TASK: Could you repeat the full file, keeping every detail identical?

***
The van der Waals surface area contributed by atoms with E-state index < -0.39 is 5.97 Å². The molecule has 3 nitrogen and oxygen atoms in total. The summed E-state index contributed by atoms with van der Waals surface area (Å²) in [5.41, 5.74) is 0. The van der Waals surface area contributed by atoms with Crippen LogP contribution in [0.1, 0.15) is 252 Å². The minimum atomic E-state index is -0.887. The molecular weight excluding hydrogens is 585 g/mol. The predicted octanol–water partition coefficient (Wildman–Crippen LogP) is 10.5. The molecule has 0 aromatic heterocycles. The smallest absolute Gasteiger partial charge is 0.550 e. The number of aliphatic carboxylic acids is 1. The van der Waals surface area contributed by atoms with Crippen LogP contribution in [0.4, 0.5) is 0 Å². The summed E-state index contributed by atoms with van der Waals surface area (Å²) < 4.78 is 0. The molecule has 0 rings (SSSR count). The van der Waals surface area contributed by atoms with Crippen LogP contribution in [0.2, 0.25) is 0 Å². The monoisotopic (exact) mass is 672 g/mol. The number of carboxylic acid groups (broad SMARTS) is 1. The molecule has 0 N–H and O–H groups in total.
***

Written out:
The van der Waals surface area contributed by atoms with E-state index < -0.39 is 5.97 Å². The molecule has 3 nitrogen and oxygen atoms in total. The summed E-state index contributed by atoms with van der Waals surface area (Å²) in [5.41, 5.74) is 0. The van der Waals surface area contributed by atoms with Crippen LogP contribution in [0.1, 0.15) is 252 Å². The minimum atomic E-state index is -0.887. The molecular weight excluding hydrogens is 585 g/mol. The predicted octanol–water partition coefficient (Wildman–Crippen LogP) is 10.5. The molecule has 0 aromatic heterocycles. The smallest absolute Gasteiger partial charge is 0.550 e. The number of aliphatic carboxylic acids is 1. The van der Waals surface area contributed by atoms with Crippen LogP contribution in [0.4, 0.5) is 0 Å². The summed E-state index contributed by atoms with van der Waals surface area (Å²) < 4.78 is 0. The molecule has 0 rings (SSSR count). The van der Waals surface area contributed by atoms with Crippen LogP contribution in [0.2, 0.25) is 0 Å². The monoisotopic (exact) mass is 672 g/mol. The number of carboxylic acid groups (broad SMARTS) is 1. The molecule has 0 N–H and O–H groups in total.